Only read your first post and am already hooked, keep up the great stat-talk

Fantastic, thanks for compiling this!

Statistics are funny things…

During the Great Renumbering of ???, how high did the numbers go? I know some of us relative newcomers think team 50 must be older than team 400, but we know that this is not true since the numbers were assigned alphabetically during the Great Renumbering. Can an oldtimer fill us on on the year of the GR, and how many teams were numbered that year?

If the GR went up to 700 or so (which IIRC is pretty close), I can’t come up with any hypothesis as to why team number and scoring are related. I can think of some other measures that might make sense (team budget vs scoring, regional roots vs scoring, previous success vs scoring), but not team numbers within the range of “original numbers.” It’s interesting that your data seem to show a positive slope on the team number vs scoring curve, but I suspect it is either the law of small numbers (the sample is not statistically significant), or it is a meaningless coincidence.

I would also buy the hypothesis that Anciente Teames (pre-GR) can be treated as a single statistical population, and each year cohort since then could be treated as a population. It would be interesting to test this by grouping all the ATs together.

The last comment I wanted to make is that I find it encouraging that you can demonstrate my intuition that rookie teams are outperformed by veterans, and shows that veteran teams might spend more effort in mentoring rookies.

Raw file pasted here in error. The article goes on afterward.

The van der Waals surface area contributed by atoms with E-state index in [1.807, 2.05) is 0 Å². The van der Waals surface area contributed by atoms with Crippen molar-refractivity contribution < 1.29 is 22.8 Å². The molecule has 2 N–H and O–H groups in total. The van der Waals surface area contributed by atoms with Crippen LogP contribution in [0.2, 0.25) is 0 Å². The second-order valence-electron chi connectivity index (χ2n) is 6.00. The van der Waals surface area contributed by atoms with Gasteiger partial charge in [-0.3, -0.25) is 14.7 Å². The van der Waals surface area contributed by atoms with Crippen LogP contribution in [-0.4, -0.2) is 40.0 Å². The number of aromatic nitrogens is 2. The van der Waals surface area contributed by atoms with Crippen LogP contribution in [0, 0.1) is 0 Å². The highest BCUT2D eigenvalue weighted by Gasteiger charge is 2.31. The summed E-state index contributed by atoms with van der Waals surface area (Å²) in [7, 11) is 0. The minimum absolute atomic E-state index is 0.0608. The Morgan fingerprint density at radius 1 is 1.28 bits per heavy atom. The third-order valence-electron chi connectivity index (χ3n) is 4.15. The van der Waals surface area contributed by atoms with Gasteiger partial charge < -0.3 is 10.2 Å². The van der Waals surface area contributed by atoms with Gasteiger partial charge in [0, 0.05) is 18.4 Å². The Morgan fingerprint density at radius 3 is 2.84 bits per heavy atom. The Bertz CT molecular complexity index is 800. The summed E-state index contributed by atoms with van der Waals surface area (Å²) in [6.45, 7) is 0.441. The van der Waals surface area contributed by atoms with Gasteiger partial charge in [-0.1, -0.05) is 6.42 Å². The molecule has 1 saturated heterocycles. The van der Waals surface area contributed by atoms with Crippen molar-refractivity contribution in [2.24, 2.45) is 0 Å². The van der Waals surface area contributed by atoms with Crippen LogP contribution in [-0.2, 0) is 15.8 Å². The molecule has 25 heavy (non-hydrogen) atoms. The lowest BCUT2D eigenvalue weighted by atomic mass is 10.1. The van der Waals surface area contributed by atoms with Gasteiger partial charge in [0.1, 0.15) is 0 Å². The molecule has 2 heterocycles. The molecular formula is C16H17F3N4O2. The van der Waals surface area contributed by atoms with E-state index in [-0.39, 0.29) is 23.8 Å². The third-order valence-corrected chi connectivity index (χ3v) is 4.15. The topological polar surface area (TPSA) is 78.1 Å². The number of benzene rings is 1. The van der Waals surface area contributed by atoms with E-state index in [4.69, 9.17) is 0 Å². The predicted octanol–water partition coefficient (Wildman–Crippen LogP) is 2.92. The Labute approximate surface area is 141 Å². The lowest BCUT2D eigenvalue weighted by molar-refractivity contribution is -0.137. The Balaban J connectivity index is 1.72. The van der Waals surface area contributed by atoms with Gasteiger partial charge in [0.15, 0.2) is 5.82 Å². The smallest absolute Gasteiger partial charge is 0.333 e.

Thanks for taking the time to assemble the numbers. Good work. (I learned more valuable life-math in Statistics than I did in my other math classes.)

Rick, teams kept the numbers assigned in 1998, and the highest number then was 191 (X-cats)ish. Before then it was done by alphabet, which explains why GOMPEI (WPI) and the X-cats (Xerox), highly profilic teams who’ve been here since the start, have such high numbers.

I personally think that money is the big dividing factor. However, within the money category, an interesting statisitic, abeit probably harder to gather, would be the source of the big money. How much comes from one “deep pockets” sponsor? How much additional support; ie machining, paid support, etc; does the sponsor supply? How do the NASA “house” teams fare compared to other teams?

The very high and very low numbers on that will not be very significant, since it is rare to randomly choose 3 teams that all have very low and very high numbers. Once you get to the 300s from the low side and 1700s from the high side though, you’re talking about more than 20 matches and the trend is probably valid. Keep in mind it is average: any team with an average # of 300 is still composed of three teams in the 0-750 range, which still means that it has experienced teams on it. If you plot simply team # versus scores, the trend is much less evident. See the statistics, week 1 thread for that.

I personally think that money is the big dividing factor. However, within the money category, an interesting statisitic, abeit probably harder to gather, would be the source of the big money. How much comes from one “deep pockets” sponsor? How much additional support; ie machining, paid support, etc; does the sponsor supply? How do the NASA “house” teams fare compared to other teams?

One way I thought of measuring sponsorship was to graph length of team name versus scores achieved, but it probably wouldn’t show much. A team that’s like “noname store 1 and noname store 2 and town of somewhere and a high school with a really long name” probably wouldn’t fare better than “Google and Short HS”. Likewise, a team with many large sponsors would have a longer name than a team that just scrapes by with a single short sponsor. I think the # of regionals a team attends is a pretty good proxy for how much money they have.